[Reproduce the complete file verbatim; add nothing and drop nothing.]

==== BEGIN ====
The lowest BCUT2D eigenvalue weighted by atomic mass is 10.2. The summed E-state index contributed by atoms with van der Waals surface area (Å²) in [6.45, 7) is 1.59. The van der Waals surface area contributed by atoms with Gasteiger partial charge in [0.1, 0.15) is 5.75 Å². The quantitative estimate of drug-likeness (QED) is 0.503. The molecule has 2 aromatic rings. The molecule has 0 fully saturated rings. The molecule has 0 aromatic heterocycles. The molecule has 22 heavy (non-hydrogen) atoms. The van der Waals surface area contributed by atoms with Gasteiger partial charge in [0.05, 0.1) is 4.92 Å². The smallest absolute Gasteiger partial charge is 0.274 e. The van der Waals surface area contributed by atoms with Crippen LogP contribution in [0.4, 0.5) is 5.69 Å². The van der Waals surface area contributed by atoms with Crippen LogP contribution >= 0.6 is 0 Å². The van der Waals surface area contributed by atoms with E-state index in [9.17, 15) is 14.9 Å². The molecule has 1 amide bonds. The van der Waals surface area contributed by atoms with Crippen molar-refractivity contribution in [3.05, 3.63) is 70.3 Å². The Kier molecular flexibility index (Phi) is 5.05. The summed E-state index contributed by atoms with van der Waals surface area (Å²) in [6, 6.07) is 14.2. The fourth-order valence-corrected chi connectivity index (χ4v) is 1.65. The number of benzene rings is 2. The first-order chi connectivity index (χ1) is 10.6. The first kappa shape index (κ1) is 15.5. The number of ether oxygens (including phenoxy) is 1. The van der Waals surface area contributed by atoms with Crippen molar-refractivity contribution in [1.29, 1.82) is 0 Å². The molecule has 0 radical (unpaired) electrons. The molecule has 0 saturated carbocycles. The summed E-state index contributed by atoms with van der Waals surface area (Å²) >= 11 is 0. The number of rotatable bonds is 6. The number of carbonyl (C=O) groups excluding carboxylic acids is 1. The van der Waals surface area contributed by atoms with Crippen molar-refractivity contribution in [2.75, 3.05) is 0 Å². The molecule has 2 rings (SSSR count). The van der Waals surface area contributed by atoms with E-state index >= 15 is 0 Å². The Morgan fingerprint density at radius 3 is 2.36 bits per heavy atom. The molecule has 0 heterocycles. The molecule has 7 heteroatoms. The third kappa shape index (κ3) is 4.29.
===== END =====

The lowest BCUT2D eigenvalue weighted by atomic mass is 10.2. The summed E-state index contributed by atoms with van der Waals surface area (Å²) in [6.45, 7) is 1.59. The van der Waals surface area contributed by atoms with Gasteiger partial charge in [0.1, 0.15) is 5.75 Å². The quantitative estimate of drug-likeness (QED) is 0.503. The molecule has 2 aromatic rings. The molecule has 0 fully saturated rings. The molecule has 0 aromatic heterocycles. The molecule has 22 heavy (non-hydrogen) atoms. The van der Waals surface area contributed by atoms with Gasteiger partial charge in [0.05, 0.1) is 4.92 Å². The smallest absolute Gasteiger partial charge is 0.274 e. The van der Waals surface area contributed by atoms with Crippen LogP contribution in [0.4, 0.5) is 5.69 Å². The van der Waals surface area contributed by atoms with Crippen LogP contribution >= 0.6 is 0 Å². The van der Waals surface area contributed by atoms with E-state index in [9.17, 15) is 14.9 Å². The molecule has 1 amide bonds. The van der Waals surface area contributed by atoms with Crippen molar-refractivity contribution in [3.05, 3.63) is 70.3 Å². The Kier molecular flexibility index (Phi) is 5.05. The summed E-state index contributed by atoms with van der Waals surface area (Å²) in [6, 6.07) is 14.2. The fourth-order valence-corrected chi connectivity index (χ4v) is 1.65. The number of benzene rings is 2. The first-order chi connectivity index (χ1) is 10.6. The first kappa shape index (κ1) is 15.5. The number of ether oxygens (including phenoxy) is 1. The van der Waals surface area contributed by atoms with Crippen molar-refractivity contribution in [1.29, 1.82) is 0 Å². The molecule has 0 radical (unpaired) electrons. The molecule has 0 saturated carbocycles. The summed E-state index contributed by atoms with van der Waals surface area (Å²) >= 11 is 0. The number of rotatable bonds is 6. The number of carbonyl (C=O) groups excluding carboxylic acids is 1. The van der Waals surface area contributed by atoms with Crippen molar-refractivity contribution in [2.75, 3.05) is 0 Å². The molecule has 2 rings (SSSR count). The van der Waals surface area contributed by atoms with E-state index >= 15 is 0 Å². The Morgan fingerprint density at radius 3 is 2.36 bits per heavy atom. The molecule has 0 heterocycles. The molecule has 7 heteroatoms. The third kappa shape index (κ3) is 4.29.